'Evita' shows its age in touring production
‘Evita’ shows its age in touring production

Historical figures make tricky subjects for musicals for many reasons, but when you are trying to tell the story of a real-live person there is no medium more unreal than a musical.

So if you are chucking realism and historical accuracy out the window right from the beginning you had better have something pretty nifty to fall back on.

That something nifty never really materializes in the national touring production of “Evita,” which is now playing at the Fox Theatre in St. Louis through Oct. 20. The result is a show that has more negatives than positives.

Most of the problems lie in the musical itself, which doesn’t hold up well as it is creeping up on 40 years since its debut.

For those unaware, “Evita” is the story of Eva Peron (played by Caroline Bowman), a woman who rose from anonymity to become the beloved First Lady of Argentina during the late 1940s.

She was a fairly well-known singer and actress when she met her husband, future president Juan Peron (Sean MacLaughlin), but she quickly captivated the public’s imagination with her beauty, style, and bold personality.

She was a problematic figure though, as we are constantly reminded by the humble, working-class narrator Che (Josh Young), as Eva dripped with diamonds and furs while the country went bankrupt and the people went hungry.

“Evita” has a fairly acrid, borderline-sexist account of Eva’s rise to power as she essentially sleeps her way to the top (the number “Goodnight and Thank You” has Eva dispatching a chorus of lovers every time she encounters a more promising mate), and once there, she is portrayed as erratic with mood swings and bouts of megalomania.

For large swaths of the show, the message seems to be “Women. sigh Am I right?”

I think the show is also banking on some degree of audience familiarity with Eva, as the prominent international figure had died from cancer only about 25 years before “Evita” was written; which, by comparison, is about the same historical distance we have from Princess Diana. Now, most of the audience walks out Googling Eva Peron to see if she actually existed.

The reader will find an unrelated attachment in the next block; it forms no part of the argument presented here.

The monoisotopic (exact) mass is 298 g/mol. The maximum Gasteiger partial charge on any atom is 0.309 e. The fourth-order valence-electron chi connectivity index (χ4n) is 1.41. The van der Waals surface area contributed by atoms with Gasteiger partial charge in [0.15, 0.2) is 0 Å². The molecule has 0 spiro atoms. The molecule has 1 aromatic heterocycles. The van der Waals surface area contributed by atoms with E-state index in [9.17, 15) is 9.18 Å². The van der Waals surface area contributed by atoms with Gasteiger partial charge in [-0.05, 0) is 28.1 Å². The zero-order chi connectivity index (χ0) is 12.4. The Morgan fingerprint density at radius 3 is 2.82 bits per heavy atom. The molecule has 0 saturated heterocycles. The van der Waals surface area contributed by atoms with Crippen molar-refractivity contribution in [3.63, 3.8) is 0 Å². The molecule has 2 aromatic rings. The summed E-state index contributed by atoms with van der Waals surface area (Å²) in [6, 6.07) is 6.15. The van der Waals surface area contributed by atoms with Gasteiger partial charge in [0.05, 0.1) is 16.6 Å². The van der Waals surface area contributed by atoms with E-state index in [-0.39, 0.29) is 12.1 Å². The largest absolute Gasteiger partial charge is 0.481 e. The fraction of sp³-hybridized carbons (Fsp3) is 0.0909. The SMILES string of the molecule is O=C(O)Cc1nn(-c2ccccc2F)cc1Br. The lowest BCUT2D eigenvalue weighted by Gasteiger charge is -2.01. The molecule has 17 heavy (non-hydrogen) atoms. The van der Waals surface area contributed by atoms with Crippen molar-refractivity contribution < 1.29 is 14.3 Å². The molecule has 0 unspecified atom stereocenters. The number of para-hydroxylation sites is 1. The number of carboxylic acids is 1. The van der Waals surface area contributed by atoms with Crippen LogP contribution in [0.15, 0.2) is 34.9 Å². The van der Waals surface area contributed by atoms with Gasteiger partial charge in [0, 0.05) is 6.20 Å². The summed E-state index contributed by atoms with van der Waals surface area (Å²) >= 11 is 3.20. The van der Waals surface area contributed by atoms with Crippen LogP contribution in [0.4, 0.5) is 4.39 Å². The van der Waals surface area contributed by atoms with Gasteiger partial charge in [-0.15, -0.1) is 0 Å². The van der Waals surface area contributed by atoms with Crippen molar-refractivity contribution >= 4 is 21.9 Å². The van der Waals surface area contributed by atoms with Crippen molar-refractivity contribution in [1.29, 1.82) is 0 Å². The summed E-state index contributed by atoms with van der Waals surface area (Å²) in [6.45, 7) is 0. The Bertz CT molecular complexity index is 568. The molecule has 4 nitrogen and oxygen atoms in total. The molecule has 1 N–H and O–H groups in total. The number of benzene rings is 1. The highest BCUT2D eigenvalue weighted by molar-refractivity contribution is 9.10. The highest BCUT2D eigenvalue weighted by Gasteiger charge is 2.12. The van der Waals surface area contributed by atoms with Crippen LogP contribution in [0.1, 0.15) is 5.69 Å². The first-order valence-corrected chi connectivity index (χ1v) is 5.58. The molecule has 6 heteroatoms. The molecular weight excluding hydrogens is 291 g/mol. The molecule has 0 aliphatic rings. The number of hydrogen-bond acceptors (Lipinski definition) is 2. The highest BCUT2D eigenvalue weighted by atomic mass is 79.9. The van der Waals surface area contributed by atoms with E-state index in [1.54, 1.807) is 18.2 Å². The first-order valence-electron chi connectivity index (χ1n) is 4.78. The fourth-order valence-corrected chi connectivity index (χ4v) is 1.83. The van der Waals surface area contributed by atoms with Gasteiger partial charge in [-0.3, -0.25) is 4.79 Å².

“Evita” was written by Andrew Lloyd Webber and Tim Rice and they do have some moments of clarity where they take aim at bigger themes like the cult of personality and how celebrity culture has a corrosive effect on both the person in the spotlight and their throngs of admirers. Unfortunately, these moments are few and far between.

I think the only way “Evita” works is if you have a truly spectacular and magnetic performer in the title role who can convey the transcendent qualities of such a dynamic figure. Otherwise, the whole thing just falls apart. Bowman is a fine performer but isn’t someone who is able to put this whole show on her back.

Musically “Evita” is surprisingly forgettable with one massively huge exception. “Don’t Cry for Me Argentina” is a truly great song. So great, in fact, I’m pretty sure it’s the main reason the show has endured as long as it has. The chorus is a little bit of Broadway perfection.

We have reached the point now where “Evita” has been around longer than the real Eva Peron was and I have to believe that, if given the chance, Eva would have aged a whole lot more gracefully.

“Evita” is now playing at the Fox Theatre through Oct. 20. For tickets, call (314)-534-1111 or go to metrotix.com.

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